Fitzgerald was still performing at Granz's JATP concerts by 1955. She left Decca and Granz, now her manager, created Verve Records around her. She later described the period as strategically crucial, saying, "I had gotten to the point where I was only singing be-bop. I thought be-bop was 'it', and that all I had to do was go some place and sing bop. But it finally got to the point where I had no place to sing. I realized then that there was more to music than bop. Norman ... felt that I should do other things, so he produced Ella Fitzgerald Sings the Cole Porter Song Book with me. It was a turning point in my life."
On March 15, 1955, Ella Fitzgerald opened her initial engagement at the Mocambo nightclub in Hollywood, after Marilyn Monroe lobbied the owner for the booking. The booking was instrumental in Fitzgerald's career. Bonnie Greer dramatized the incident as the musical drama, Marilyn and Ella, in 2008. It had previously been widely reported that Fitzgerald was the first black performer to play the Mocambo, following Monroe's intervention, but this is not true. African-American singers Herb Jeffries, Eartha Kitt, and Joyce Bryant all played the Mocambo in 1952 and 1953, according to stories published at the time in Jet magazine and Billboard.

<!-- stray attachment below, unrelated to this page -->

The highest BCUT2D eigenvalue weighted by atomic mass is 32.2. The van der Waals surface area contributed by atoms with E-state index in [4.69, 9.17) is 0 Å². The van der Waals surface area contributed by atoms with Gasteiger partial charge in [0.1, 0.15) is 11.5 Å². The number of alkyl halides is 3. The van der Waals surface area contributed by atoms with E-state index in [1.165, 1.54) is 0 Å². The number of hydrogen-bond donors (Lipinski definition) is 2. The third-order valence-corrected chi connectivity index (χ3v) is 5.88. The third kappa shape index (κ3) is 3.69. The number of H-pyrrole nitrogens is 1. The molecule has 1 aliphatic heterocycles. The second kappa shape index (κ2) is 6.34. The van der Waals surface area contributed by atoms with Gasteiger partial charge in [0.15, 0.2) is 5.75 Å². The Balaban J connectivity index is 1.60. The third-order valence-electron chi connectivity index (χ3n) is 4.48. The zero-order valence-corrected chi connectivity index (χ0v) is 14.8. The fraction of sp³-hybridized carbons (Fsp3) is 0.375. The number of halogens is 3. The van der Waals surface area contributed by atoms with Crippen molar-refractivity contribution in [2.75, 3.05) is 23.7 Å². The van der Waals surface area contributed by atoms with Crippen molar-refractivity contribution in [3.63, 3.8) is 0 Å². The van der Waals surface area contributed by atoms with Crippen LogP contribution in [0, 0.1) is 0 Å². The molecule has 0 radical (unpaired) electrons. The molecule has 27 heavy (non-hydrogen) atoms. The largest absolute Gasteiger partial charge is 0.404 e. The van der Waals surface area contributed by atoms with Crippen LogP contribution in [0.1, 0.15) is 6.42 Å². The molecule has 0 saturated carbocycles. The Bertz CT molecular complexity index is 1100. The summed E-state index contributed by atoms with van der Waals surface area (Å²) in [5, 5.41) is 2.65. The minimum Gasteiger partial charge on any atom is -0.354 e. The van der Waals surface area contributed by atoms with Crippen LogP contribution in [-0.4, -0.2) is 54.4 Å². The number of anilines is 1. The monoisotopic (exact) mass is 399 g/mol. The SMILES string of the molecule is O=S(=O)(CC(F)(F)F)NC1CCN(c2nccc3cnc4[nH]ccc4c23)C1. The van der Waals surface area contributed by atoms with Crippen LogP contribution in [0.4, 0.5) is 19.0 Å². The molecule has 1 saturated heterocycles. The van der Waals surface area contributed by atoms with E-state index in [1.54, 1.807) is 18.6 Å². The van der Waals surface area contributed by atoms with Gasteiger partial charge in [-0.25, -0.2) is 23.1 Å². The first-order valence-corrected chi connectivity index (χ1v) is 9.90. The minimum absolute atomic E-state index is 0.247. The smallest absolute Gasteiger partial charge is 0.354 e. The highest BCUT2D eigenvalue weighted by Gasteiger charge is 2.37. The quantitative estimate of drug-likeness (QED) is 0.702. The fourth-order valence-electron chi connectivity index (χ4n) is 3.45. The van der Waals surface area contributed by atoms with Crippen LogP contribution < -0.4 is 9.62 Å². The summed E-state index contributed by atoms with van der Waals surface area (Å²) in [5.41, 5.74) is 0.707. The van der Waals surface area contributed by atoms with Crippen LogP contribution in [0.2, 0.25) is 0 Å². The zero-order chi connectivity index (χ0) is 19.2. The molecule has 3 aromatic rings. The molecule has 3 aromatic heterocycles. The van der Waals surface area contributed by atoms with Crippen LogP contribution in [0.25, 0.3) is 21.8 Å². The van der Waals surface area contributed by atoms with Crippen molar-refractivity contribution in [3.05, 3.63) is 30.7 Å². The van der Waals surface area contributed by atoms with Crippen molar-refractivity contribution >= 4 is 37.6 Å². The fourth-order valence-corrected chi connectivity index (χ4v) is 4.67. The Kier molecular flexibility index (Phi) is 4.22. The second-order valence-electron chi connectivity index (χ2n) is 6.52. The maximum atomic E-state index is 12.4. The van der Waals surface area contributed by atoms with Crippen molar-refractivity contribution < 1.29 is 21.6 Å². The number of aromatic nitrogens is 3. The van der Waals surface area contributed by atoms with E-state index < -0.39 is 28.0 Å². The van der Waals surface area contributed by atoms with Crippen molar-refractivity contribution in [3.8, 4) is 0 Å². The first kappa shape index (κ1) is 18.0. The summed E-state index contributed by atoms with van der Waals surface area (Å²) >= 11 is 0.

Ella Fitzgerald Sings the Cole Porter Song Book, released in 1956, was the first of eight Song Book sets Fitzgerald would record for Verve at irregular intervals from 1956 to 1964. The composers and lyricists spotlighted on each set, taken together, represent the greatest part of the cultural canon known as the Great American Songbook. Her song selections ranged from standards to rarities and represented an attempt by Fitzgerald to cross over into a non-jazz audience. The sets are the most well-known items in her discography.
Ella Fitzgerald Sings the Duke Ellington Song Book was the only Song Book on which the composer she interpreted played with her. Duke Ellington and his longtime collaborator Billy Strayhorn both appeared on exactly half the set's 38 tracks and wrote two new pieces of music for the album: "The E and D Blues" and a four-movement musical portrait of Fitzgerald (the only Song Book track on which Fitzgerald does not sing). The Song Book series ended up becoming the singer's most critically acclaimed and commercially successful work, and probably her most significant offering to American culture. The New York Times wrote in 1996, "These albums were among the first pop records to devote such serious attention to individual songwriters, and they were instrumental in establishing the pop album as a vehicle for serious musical exploration."